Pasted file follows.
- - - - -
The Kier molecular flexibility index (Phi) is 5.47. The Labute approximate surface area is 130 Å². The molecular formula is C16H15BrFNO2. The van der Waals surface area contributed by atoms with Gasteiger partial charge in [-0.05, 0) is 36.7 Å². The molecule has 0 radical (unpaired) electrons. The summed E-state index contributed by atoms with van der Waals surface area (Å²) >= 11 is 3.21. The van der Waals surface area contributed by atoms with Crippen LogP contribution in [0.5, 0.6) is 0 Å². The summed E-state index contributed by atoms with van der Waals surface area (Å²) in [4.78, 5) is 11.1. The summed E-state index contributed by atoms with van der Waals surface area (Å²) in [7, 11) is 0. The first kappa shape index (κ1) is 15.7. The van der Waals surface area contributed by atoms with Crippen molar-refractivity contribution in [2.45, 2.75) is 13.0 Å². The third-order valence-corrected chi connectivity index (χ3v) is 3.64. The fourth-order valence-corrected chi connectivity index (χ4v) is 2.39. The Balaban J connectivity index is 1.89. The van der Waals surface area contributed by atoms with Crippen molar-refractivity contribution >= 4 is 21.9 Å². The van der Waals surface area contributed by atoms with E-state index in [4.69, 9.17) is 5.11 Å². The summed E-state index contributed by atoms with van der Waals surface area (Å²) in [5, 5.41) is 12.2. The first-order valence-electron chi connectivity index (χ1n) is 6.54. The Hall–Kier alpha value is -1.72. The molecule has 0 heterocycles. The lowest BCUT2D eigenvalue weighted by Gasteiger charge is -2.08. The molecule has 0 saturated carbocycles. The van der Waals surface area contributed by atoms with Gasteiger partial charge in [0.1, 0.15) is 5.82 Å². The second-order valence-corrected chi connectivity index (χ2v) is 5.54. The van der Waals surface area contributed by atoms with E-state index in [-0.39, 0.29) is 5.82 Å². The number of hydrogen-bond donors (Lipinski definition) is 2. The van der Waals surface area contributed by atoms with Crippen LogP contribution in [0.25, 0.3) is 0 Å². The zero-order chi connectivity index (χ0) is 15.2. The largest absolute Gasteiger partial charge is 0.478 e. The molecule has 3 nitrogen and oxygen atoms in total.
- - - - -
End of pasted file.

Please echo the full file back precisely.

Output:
The Kier molecular flexibility index (Phi) is 5.47. The Labute approximate surface area is 130 Å². The molecular formula is C16H15BrFNO2. The van der Waals surface area contributed by atoms with Gasteiger partial charge in [-0.05, 0) is 36.7 Å². The molecule has 0 radical (unpaired) electrons. The summed E-state index contributed by atoms with van der Waals surface area (Å²) >= 11 is 3.21. The van der Waals surface area contributed by atoms with Crippen LogP contribution in [0.5, 0.6) is 0 Å². The summed E-state index contributed by atoms with van der Waals surface area (Å²) in [4.78, 5) is 11.1. The summed E-state index contributed by atoms with van der Waals surface area (Å²) in [7, 11) is 0. The first kappa shape index (κ1) is 15.7. The van der Waals surface area contributed by atoms with Crippen molar-refractivity contribution in [2.45, 2.75) is 13.0 Å². The third-order valence-corrected chi connectivity index (χ3v) is 3.64. The fourth-order valence-corrected chi connectivity index (χ4v) is 2.39. The Balaban J connectivity index is 1.89. The van der Waals surface area contributed by atoms with Crippen molar-refractivity contribution >= 4 is 21.9 Å². The van der Waals surface area contributed by atoms with E-state index in [4.69, 9.17) is 5.11 Å². The summed E-state index contributed by atoms with van der Waals surface area (Å²) in [5, 5.41) is 12.2. The first-order valence-electron chi connectivity index (χ1n) is 6.54. The Hall–Kier alpha value is -1.72. The molecule has 0 heterocycles. The lowest BCUT2D eigenvalue weighted by Gasteiger charge is -2.08. The molecule has 0 saturated carbocycles. The van der Waals surface area contributed by atoms with Gasteiger partial charge in [0.1, 0.15) is 5.82 Å². The second-order valence-corrected chi connectivity index (χ2v) is 5.54. The van der Waals surface area contributed by atoms with E-state index in [-0.39, 0.29) is 5.82 Å². The number of hydrogen-bond donors (Lipinski definition) is 2. The van der Waals surface area contributed by atoms with Crippen LogP contribution in [0.25, 0.3) is 0 Å². The zero-order chi connectivity index (χ0) is 15.2. The largest absolute Gasteiger partial charge is 0.478 e. The molecule has 3 nitrogen and oxygen atoms in total.